Memories of the Future III

Info

When

  • To Nov 18, 1-4 pm

Price

General Admission with guided tour: $5.00 & Tea and Tour (Sundays): $8.00

Categories

Museums, Other

In response to the history and domestic setting of the Roedde House—built in 1893 and originally home to the family of Gustav Roedde, one of Vancouver’s first bookbinders—artists Diyan Achjadi and Cindy Mochizuki mark and inscribe the Roedde House Museum with reimagined narratives. The artists each consider an element of the museum’s print history, including the Roedde’s successful printing business and the decorative arts typical of the late 19th century. Inserting their artworks within the period rooms, the artists interrupt the museum’s dominant story of a middle-class European immigrant family and speak to Canada’s difficult colonial history, which continues to shape the nation’s present.

Memories of the Future III features an installation of prints and a collection of textiles by Achjadi and a new experimental dance film by Mochizuki that collapse fact and fiction and interweave official and counter histories. This exhibition is the third in a series of projects inviting contemporary artists to create artworks in response to the traditional stories told by historic house museums in Canada. Through a range of mediums and approaches these site-specific interventions explore the layered and hidden stories of our social and material histories. Using the visual language of the present and speculating on possibilities for the future, memories of the distant past are newly exposed, interpreted and remembered.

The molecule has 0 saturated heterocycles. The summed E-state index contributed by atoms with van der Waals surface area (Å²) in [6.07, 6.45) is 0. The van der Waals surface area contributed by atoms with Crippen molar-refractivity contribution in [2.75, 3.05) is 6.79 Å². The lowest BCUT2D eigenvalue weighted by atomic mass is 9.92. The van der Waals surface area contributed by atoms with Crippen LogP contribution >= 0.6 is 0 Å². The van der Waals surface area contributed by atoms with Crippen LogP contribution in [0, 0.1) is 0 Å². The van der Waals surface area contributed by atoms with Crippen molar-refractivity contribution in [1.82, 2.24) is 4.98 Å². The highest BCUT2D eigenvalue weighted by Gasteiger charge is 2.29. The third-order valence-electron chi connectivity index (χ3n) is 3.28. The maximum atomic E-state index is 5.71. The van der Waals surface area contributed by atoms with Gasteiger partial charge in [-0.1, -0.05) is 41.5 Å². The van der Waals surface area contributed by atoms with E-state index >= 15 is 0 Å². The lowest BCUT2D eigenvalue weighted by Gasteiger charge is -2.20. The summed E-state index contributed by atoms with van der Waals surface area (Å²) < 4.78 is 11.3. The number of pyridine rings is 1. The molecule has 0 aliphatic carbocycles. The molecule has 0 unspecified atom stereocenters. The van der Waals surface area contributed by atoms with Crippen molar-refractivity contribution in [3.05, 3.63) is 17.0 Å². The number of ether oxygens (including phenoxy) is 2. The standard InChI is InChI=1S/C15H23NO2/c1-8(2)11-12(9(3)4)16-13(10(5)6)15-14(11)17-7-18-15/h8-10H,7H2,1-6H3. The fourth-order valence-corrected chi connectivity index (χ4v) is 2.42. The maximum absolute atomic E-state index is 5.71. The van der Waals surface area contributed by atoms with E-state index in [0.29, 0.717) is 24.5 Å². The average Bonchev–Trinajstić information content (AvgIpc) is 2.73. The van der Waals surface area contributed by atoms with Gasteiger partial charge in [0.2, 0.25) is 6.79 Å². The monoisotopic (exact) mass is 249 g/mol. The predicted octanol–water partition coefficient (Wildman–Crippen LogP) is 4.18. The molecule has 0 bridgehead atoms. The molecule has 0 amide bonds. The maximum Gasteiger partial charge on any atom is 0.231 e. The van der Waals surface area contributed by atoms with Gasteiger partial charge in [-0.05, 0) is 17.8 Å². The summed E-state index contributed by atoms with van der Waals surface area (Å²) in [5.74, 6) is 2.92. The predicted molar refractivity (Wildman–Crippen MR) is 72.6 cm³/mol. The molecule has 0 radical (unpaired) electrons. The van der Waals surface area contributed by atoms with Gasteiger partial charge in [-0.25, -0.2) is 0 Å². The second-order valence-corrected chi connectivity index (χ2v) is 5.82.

Memories of the Future borrows its title from a controversial collection of essays by Ukrainian-born writer Sigizmund Krzhizhanovsky. Written in the 1920s, Krzhizhanovsky’s subversive essays were censored by Soviet authorities, and it was only after his death that his writing was republished to critical acclaim. As the reference suggests, Memories of the Future offers a form of cultural excavation that attempts to uncover buried stories and forgotten histories.